My mum said that Mary thinks that Bill is aware of the fact that what I found in his room under the carpet in a tiny box under a symbol of a rose was a Christmas present for Sue which she asked for in her letter to a Santa Claus.
Our syntax allows us to produce never- ending sentences thanks to the process of RECURSION Recursion When a linguistic unit (e.g. a sentence) can contain a smaller linguistic unit of the same kind (a sentence contains another sentence: John said that Mary said that.....).
The fact that we usually produce short sentences is related to the limitations of our memory. Memory exercise: 15 seconds to memorize:
CREATIVITY is the most important feature of a human language. Most animals have a fixed number of signals which convey a set number of messages, sent in clearly definable circumstances.
Cultural transmission – children can learns from parents, human beings hand their language down from one generation to another. A child brought up in isolation does not acquire language but birds reared in isolation sing songs. Discreteness: language consists of isolatable units Two birds sneezed: Sounds t u: b э: d z s n i: z d Morphology [two] [bird]-[s] [sneeze]-[ed] Syntax [ [two birds] [sneezed] ] Very limited discretness in animal communication. Prevarication – we have the ability to tell lies (not present in animal communication)
Reflexiveness – we can use language to talk about language. Feedback – the ability to control what we say – we are monitoring what we are saying Stimulus-freedom – we can say whatever we like. What do you think of that book? We can answer whatevet we want – there is no strict response atached to this stimulus.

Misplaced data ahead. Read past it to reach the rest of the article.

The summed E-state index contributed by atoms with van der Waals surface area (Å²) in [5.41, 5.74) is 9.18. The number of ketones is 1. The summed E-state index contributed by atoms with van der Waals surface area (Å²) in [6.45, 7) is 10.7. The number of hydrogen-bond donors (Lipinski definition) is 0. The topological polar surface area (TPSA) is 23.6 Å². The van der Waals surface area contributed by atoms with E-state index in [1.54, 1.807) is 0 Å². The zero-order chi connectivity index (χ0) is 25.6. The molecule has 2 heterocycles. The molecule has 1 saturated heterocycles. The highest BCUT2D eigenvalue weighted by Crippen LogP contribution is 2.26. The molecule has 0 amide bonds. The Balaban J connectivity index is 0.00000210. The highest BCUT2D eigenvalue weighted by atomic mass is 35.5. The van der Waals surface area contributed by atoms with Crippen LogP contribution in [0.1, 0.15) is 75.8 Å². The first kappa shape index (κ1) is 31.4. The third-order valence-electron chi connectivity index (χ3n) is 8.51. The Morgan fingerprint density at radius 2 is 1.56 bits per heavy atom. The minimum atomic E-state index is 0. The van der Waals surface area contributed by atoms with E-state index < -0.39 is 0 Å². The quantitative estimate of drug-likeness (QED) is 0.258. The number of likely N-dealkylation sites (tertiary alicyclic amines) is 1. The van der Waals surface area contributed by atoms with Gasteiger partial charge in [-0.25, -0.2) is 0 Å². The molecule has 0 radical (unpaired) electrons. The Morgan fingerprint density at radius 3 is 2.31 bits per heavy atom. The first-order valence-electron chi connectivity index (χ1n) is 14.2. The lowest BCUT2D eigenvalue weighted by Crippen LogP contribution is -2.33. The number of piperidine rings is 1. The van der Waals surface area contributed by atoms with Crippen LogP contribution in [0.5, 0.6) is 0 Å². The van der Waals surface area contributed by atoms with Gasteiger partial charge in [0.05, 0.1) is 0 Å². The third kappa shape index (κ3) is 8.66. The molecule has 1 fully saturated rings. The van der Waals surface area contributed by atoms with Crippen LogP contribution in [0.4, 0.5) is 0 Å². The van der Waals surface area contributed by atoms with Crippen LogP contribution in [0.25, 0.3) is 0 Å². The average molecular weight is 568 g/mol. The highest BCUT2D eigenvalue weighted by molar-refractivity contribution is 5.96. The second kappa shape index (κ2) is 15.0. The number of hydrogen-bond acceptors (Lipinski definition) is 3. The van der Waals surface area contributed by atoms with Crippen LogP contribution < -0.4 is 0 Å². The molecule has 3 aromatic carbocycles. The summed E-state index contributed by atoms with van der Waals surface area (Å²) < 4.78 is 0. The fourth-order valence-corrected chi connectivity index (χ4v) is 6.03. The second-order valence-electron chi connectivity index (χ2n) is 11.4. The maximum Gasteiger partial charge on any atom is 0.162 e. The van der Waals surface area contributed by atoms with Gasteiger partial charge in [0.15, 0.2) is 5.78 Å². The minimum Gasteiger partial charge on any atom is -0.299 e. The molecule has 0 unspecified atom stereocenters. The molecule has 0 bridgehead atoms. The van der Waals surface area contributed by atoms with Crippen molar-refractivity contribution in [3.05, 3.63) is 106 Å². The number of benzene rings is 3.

Specialization: the only function of language is communication Medium – transferability – we can switch from writing to speech – we can express what we want to say and we can also write it down. Structure dependence – we have structure dependent operations (I gave a carrot to a donkey, a donkey was given a carrot) Animals do not use structure dependent operations.
Popular misconceptions about language MISCONCEPTION 1: Writing is primary to speech (FALSE) One of the basic assumptions of modern linguistics is that speech is primary and writing secondary. The most immediate manifestation of language is speech and not writing. Writing is simply a representation of speech.
1. Writing is a later historical development than spoken language. Current archeological evidence indicates that writing was first utilized in Sumer/at present it is Iraq 6000 years ago. Spoken language has most probably been used by humans for hundreds of thousends of years.
2. Writing does not exist everywhere that spoken language exists. There exist some communities in the world where a written form of language is not used. It is estimated that the majority of human population is illiterate but capable of speaking. There is no community with a written language but no spoken form. 3. Writing is taught while spoken language is aqcuired easily.
MISCONCEPTION 2: Cultures with greater technological sophistication tend to have grammatically richer languages. (FALSE) Highlanders of Papua New Guinea had stone age technology; Until 1030 the community of about 1 million people was isolated from the rest of the world for around 40,000 years; Their language appears to have complex structures found in other languages.